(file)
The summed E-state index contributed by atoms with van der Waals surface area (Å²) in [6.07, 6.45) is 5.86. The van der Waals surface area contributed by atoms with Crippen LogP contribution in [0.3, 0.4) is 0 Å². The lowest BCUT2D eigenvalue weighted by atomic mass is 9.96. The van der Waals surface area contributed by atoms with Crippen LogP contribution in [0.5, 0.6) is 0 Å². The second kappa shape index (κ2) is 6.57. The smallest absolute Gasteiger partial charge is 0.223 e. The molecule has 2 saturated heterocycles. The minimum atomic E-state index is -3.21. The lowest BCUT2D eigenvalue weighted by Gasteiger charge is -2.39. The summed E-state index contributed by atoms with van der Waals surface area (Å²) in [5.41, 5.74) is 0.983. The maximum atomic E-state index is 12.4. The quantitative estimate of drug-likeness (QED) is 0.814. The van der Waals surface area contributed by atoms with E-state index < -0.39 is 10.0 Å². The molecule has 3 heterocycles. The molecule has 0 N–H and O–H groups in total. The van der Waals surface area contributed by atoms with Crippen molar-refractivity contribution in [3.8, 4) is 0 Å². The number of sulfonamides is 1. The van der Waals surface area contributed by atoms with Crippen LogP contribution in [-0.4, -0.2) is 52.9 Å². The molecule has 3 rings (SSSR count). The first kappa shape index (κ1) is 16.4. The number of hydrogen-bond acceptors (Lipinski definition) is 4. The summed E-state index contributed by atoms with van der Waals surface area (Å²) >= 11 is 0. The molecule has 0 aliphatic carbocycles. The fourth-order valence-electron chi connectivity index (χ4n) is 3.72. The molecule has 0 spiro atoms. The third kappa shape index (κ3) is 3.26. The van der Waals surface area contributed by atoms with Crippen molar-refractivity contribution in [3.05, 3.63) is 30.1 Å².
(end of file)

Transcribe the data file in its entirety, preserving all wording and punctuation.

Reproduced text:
The summed E-state index contributed by atoms with van der Waals surface area (Å²) in [6.07, 6.45) is 5.86. The van der Waals surface area contributed by atoms with Crippen LogP contribution in [0.3, 0.4) is 0 Å². The lowest BCUT2D eigenvalue weighted by atomic mass is 9.96. The van der Waals surface area contributed by atoms with Crippen LogP contribution in [0.5, 0.6) is 0 Å². The second kappa shape index (κ2) is 6.57. The smallest absolute Gasteiger partial charge is 0.223 e. The molecule has 2 saturated heterocycles. The minimum atomic E-state index is -3.21. The lowest BCUT2D eigenvalue weighted by Gasteiger charge is -2.39. The summed E-state index contributed by atoms with van der Waals surface area (Å²) in [5.41, 5.74) is 0.983. The maximum atomic E-state index is 12.4. The quantitative estimate of drug-likeness (QED) is 0.814. The van der Waals surface area contributed by atoms with E-state index < -0.39 is 10.0 Å². The molecule has 3 heterocycles. The molecule has 0 N–H and O–H groups in total. The van der Waals surface area contributed by atoms with Crippen molar-refractivity contribution in [3.8, 4) is 0 Å². The number of sulfonamides is 1. The van der Waals surface area contributed by atoms with Crippen LogP contribution in [-0.4, -0.2) is 52.9 Å². The molecule has 3 rings (SSSR count). The first kappa shape index (κ1) is 16.4. The number of hydrogen-bond acceptors (Lipinski definition) is 4. The summed E-state index contributed by atoms with van der Waals surface area (Å²) >= 11 is 0. The molecule has 0 aliphatic carbocycles. The fourth-order valence-electron chi connectivity index (χ4n) is 3.72. The molecule has 0 spiro atoms. The third kappa shape index (κ3) is 3.26. The van der Waals surface area contributed by atoms with Crippen molar-refractivity contribution in [3.05, 3.63) is 30.1 Å².